Posted: Thursday, June 09, 2011 2:00 PM
Sean Ellis/Capital Press
Sean Arians, a tech support professional with Precision Planting, demonstrates the impacts that consistent spacing and depth can have on corn yields.
Growers taught attention to detail can yield big returns
By SEAN ELLIS
NAMPA, Idaho -- A precision planting company that brought its mobile classroom to Idaho told corn growers that singulation -- placing every seed exactly where it belongs -- can make a big difference in their paycheck.
"The yield is in the details; inches matter," a couple dozen Idaho farmers were told June 6 by Sean Arians, a technical support professional with Precision Planting of Tremont, Ill.
Inside a large trailer decked out with high-tech demo equipment, Precision officials showed growers first-hand how planting corn with more precision can save them money.
Arians said that when it comes to planting corn, even small changes can result in yield increases of 5 percent or more and farmers normally don't have to see their banker to make these low-cost, high-impact changes.
With large video screens providing visuals, Arians showed growers how they can increase corn yields by using technology to ensure they evenly space seeds and plant them at consistent depths.
One video demonstration showed that even a small amount of skipped or misplaced seeds can cost a farmer up to $80 an acre. Showing that yields decrease as planter speeds increase, another claimed that farmers can produce an additional 1,100 ears of corn per acre by slowing from 7.5 mph to 5 mph.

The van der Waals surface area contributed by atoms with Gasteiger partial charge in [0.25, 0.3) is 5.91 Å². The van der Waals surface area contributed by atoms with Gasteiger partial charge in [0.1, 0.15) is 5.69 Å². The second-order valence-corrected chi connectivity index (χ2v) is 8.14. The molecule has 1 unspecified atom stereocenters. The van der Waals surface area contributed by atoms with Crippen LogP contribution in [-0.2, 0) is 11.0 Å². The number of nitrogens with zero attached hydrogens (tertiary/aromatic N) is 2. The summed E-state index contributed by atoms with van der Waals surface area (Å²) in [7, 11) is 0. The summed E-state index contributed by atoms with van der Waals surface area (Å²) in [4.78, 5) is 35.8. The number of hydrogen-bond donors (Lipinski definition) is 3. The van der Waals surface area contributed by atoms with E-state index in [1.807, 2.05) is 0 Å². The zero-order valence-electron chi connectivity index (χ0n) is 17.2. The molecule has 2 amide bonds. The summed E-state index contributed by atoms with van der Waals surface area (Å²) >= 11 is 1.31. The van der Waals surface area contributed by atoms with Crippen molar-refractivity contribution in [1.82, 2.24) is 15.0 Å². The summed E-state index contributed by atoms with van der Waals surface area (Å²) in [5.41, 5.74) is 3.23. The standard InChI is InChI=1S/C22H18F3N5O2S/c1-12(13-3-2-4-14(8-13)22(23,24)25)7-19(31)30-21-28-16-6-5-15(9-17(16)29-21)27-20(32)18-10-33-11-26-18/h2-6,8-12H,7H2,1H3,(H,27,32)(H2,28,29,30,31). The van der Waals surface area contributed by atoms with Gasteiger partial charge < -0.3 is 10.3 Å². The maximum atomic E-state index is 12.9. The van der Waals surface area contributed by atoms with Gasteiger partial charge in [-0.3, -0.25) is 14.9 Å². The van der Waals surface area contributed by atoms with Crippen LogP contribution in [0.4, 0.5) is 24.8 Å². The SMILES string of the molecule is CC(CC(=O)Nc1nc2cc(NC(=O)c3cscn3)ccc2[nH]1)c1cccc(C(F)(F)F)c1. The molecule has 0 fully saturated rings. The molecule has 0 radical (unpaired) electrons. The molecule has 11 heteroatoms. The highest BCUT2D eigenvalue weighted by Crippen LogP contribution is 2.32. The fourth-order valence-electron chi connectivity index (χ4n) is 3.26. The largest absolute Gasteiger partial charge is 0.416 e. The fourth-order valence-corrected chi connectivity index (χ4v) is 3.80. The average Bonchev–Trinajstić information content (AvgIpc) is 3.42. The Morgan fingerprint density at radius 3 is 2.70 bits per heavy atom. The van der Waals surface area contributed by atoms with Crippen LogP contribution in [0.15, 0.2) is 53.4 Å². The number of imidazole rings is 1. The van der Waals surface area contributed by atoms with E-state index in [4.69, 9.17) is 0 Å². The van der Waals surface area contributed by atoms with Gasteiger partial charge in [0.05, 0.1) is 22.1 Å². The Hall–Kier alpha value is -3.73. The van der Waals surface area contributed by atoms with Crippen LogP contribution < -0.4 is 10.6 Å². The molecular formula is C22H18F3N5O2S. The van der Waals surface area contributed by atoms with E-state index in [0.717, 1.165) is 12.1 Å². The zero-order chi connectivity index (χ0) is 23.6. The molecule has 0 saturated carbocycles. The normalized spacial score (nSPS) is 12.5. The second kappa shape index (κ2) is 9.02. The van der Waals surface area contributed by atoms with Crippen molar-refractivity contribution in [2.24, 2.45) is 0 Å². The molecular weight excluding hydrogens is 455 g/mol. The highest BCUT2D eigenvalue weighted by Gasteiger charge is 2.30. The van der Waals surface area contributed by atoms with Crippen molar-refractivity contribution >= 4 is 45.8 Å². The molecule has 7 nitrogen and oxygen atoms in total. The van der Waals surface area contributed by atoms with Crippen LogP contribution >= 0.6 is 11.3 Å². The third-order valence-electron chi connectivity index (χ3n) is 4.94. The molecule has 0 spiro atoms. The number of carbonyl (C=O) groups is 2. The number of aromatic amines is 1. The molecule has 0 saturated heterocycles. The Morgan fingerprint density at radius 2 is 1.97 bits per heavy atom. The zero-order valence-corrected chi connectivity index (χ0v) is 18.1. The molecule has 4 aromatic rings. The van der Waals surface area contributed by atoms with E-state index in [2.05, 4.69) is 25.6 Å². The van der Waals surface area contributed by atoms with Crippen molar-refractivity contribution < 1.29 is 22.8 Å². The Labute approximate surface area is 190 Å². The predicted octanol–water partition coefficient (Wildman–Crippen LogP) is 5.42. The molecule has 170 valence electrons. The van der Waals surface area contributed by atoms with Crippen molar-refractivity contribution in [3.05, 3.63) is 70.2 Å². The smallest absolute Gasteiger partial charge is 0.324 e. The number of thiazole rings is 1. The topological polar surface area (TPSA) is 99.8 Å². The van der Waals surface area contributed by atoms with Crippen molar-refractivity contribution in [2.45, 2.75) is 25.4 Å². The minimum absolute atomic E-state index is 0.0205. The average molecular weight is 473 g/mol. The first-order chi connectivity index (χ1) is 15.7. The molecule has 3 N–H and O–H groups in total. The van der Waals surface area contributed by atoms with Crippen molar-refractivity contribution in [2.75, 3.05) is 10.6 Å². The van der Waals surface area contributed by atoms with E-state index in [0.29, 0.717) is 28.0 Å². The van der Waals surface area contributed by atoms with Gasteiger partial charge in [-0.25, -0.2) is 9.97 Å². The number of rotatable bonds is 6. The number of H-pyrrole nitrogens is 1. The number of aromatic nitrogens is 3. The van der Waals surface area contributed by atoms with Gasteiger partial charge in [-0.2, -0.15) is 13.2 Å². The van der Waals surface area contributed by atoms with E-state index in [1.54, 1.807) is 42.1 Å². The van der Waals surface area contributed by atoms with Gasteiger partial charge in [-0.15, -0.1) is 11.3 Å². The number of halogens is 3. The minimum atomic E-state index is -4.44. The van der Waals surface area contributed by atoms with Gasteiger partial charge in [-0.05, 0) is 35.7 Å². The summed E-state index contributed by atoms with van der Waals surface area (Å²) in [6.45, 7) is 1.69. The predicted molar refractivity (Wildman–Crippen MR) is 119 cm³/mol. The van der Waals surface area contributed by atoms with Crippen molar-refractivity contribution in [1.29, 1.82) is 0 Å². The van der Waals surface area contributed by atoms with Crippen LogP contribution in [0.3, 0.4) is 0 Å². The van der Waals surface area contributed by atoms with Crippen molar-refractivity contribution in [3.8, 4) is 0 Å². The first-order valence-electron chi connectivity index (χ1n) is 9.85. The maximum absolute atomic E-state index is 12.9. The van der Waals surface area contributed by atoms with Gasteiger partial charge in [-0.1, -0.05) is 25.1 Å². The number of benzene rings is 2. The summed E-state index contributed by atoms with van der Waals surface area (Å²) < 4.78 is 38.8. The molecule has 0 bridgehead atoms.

Arians said even seemingly small things such as adjusting the wheel gauge on a planter can make a big difference in output.
"All of those decisions affect our crop and our paycheck at the end of the year," he said.
Parma farmer Chris Smith said he was impressed with a lot of the information Precision officials presented and he believes some of their units could possibly enable him to earn more money. But he also said he's going to need more proof the equipment works in Idaho before he spends the money.
"I think some of their units may help us, but until I see some of it work in our kind of ground and our kind of moisture, I won't buy one," he said. "A lot of the stuff I saw in there was good stuff ... but I need to see some more proof."
Melba farmer Mark Jensen, who organized the event and is the company's dealer in Idaho's Treasure Valley area, said he understands the hesitation to purchase new equipment because farmers should be skeptics when it comes to sales pitches.
But he encouraged corn growers to give that type of precision technology a fair shot.
"The yield is determined in the corn plant within a couple of weeks after it emerges, so the planting of corn is absolutely essential to set your yield right," he said. "Your paycheck is written when you plant, so however you do your planting is going to determine how much you're going to end up with in the fall."